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Captain's Tips of the Week: Terminating Tennis Elbow

Tennis elbow is a problem of wear and tear on the tendon that starts on the outside of the elbow.
Captain's Tips of the week USTA.com’s new special feature for USTA League Captains. Each week we will give you a list of helpful pointers geared towards you, the USTA League Captains. Ranging from on-court strategy to mental preparation, these tips will jumpstart your team towards a successful season.

This week, we focus on an injury so common in tennis, the malady of "lateral epicondylitis" is more commonly known by most athletes today as "tennis elbow." Here are a few helpful hints about not only combating the condition - based on the severity of the affliction - but some preventative suggestions you and your players can take as well.

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Prevention
  • Tennis elbow prevention is based on developing sound technique and building strength and flexibility in the muscles of the forearm. Watch closely at the way your players strike the ball. In terms of technique, one of things to focus on is the wrist position at the point of ball contact. The hand and wrist should be in line with the forearm, and not flexed or extended, to allow the muscles to best handle the forces that are generated.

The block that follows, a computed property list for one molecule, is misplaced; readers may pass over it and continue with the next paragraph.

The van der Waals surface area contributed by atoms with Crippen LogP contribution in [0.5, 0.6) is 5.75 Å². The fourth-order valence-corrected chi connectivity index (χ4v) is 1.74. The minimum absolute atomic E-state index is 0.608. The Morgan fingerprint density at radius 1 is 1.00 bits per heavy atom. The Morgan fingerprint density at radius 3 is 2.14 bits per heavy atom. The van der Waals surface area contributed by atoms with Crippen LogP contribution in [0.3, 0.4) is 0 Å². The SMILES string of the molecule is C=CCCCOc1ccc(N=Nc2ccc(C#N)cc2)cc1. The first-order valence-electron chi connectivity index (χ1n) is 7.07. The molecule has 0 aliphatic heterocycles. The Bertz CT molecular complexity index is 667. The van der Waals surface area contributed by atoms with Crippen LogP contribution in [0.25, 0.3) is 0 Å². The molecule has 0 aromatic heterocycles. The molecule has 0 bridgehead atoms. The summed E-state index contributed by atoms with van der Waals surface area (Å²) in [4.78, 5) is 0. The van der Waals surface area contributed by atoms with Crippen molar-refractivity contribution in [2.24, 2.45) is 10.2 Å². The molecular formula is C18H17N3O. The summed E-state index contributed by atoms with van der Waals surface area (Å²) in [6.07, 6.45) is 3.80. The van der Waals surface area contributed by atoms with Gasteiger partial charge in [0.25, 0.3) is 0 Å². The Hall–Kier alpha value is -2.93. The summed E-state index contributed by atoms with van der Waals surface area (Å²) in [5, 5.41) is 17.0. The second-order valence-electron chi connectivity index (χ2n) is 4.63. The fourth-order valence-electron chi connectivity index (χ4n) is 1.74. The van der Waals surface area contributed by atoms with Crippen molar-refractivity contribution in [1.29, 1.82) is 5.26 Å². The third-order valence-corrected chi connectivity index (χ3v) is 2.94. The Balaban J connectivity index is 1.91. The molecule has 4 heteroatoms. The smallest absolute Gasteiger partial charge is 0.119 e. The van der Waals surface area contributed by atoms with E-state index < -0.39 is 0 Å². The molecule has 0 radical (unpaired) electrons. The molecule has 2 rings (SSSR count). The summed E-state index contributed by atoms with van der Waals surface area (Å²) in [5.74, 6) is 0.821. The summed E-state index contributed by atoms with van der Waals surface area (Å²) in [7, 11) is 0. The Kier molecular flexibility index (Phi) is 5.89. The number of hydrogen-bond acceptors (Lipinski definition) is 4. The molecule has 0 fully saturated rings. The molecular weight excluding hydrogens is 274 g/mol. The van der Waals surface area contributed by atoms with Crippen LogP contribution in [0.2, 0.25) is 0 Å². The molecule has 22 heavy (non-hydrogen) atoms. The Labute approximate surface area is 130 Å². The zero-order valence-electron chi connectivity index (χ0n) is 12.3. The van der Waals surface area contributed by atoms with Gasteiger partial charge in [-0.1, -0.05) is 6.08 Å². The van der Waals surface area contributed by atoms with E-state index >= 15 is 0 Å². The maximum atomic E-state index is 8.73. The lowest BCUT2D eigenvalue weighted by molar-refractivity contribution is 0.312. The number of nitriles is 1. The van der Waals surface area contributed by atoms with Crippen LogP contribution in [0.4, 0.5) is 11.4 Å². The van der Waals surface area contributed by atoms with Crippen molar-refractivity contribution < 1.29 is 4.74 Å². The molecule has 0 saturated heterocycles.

• Players can get tennis elbow due to faulty technique by hitting backhands with the wrist in a weak position. Make sure that you and your players are using a proper grip, with the knuckle of the index finger on the top surface of handle, if one-handed. For the double-handed shot, give enough support to the dominant hand with the opposite hand. Make absolutely certain you do not use a "wristy" shot. The effort must come by taking the racket back and using the core, followed by the shoulder muscles. This must be smooth and not jerky.
  • Checking the forward swing of your forehand and not following through all the way causes tremendous strain on the extensor muscles and tendons of the elbow. Make sure to follow through ALL the way around the body. Again, all of the power and control comes from the core muscles and not from "wristing" the shot.
Treatment
  • For active tennis elbow, you do need to take a holiday to allow for healing. Playing through it will only prolong the condition. A fully inflamed case of tennis elbow needs rest. There is no such thing as playing through tendon inflammation - your players do not need to be heroes.
  • After prolonged rest, conduct stretching and strengthening exercises with elastic bands, which are the least traumatic. They come in different resistances. The process is slow and arduous, but in the end it’s the only effective solution. Checking in with a strength and conditioning expert to determine the most effective exercises is a wise route to take.
  • *Please note that any advice given out in this forum should in no way be confused with actual medical advice. Before starting any new exercise regimen or altering your existing one, we strongly urge you to consult with your regular physician.
 

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